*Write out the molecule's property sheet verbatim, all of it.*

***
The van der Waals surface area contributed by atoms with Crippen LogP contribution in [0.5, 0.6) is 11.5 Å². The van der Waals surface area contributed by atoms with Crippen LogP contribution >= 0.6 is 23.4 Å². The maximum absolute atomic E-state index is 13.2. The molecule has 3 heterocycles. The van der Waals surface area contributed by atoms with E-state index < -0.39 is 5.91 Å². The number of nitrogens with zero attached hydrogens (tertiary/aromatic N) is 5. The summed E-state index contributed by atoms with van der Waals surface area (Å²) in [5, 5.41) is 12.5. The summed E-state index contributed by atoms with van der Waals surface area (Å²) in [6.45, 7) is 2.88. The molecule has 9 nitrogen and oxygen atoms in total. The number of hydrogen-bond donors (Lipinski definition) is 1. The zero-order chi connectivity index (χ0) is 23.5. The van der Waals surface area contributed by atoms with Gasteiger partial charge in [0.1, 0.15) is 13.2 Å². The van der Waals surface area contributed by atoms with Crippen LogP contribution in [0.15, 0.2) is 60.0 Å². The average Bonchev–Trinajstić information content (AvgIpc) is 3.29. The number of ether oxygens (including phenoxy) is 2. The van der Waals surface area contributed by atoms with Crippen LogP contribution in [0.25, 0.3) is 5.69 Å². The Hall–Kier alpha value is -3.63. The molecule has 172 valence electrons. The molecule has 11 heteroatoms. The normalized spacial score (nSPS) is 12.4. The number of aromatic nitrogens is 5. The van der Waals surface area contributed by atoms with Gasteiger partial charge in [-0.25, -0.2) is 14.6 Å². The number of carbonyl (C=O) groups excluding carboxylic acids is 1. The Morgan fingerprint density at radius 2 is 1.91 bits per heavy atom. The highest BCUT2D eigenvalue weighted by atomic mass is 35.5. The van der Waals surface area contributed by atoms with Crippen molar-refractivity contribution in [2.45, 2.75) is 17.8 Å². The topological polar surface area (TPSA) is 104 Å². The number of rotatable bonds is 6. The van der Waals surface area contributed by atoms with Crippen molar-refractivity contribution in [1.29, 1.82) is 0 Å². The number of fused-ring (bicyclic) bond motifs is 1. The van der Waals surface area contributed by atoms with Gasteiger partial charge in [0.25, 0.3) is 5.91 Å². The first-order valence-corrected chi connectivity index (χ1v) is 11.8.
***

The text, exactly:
The van der Waals surface area contributed by atoms with Crippen LogP contribution in [0.5, 0.6) is 11.5 Å². The van der Waals surface area contributed by atoms with Crippen LogP contribution >= 0.6 is 23.4 Å². The maximum absolute atomic E-state index is 13.2. The molecule has 3 heterocycles. The van der Waals surface area contributed by atoms with E-state index < -0.39 is 5.91 Å². The number of nitrogens with zero attached hydrogens (tertiary/aromatic N) is 5. The summed E-state index contributed by atoms with van der Waals surface area (Å²) in [5, 5.41) is 12.5. The summed E-state index contributed by atoms with van der Waals surface area (Å²) in [6.45, 7) is 2.88. The molecule has 9 nitrogen and oxygen atoms in total. The number of hydrogen-bond donors (Lipinski definition) is 1. The zero-order chi connectivity index (χ0) is 23.5. The van der Waals surface area contributed by atoms with Gasteiger partial charge in [0.1, 0.15) is 13.2 Å². The van der Waals surface area contributed by atoms with Crippen LogP contribution in [0.15, 0.2) is 60.0 Å². The average Bonchev–Trinajstić information content (AvgIpc) is 3.29. The number of ether oxygens (including phenoxy) is 2. The van der Waals surface area contributed by atoms with Crippen LogP contribution in [0.25, 0.3) is 5.69 Å². The Hall–Kier alpha value is -3.63. The molecule has 172 valence electrons. The molecule has 11 heteroatoms. The normalized spacial score (nSPS) is 12.4. The number of aromatic nitrogens is 5. The van der Waals surface area contributed by atoms with Gasteiger partial charge in [-0.25, -0.2) is 14.6 Å². The number of carbonyl (C=O) groups excluding carboxylic acids is 1. The Morgan fingerprint density at radius 2 is 1.91 bits per heavy atom. The highest BCUT2D eigenvalue weighted by atomic mass is 35.5. The van der Waals surface area contributed by atoms with Crippen molar-refractivity contribution in [2.45, 2.75) is 17.8 Å². The topological polar surface area (TPSA) is 104 Å². The number of rotatable bonds is 6. The van der Waals surface area contributed by atoms with Crippen molar-refractivity contribution in [1.29, 1.82) is 0 Å². The number of fused-ring (bicyclic) bond motifs is 1. The van der Waals surface area contributed by atoms with Gasteiger partial charge in [0.25, 0.3) is 5.91 Å². The first-order valence-corrected chi connectivity index (χ1v) is 11.8.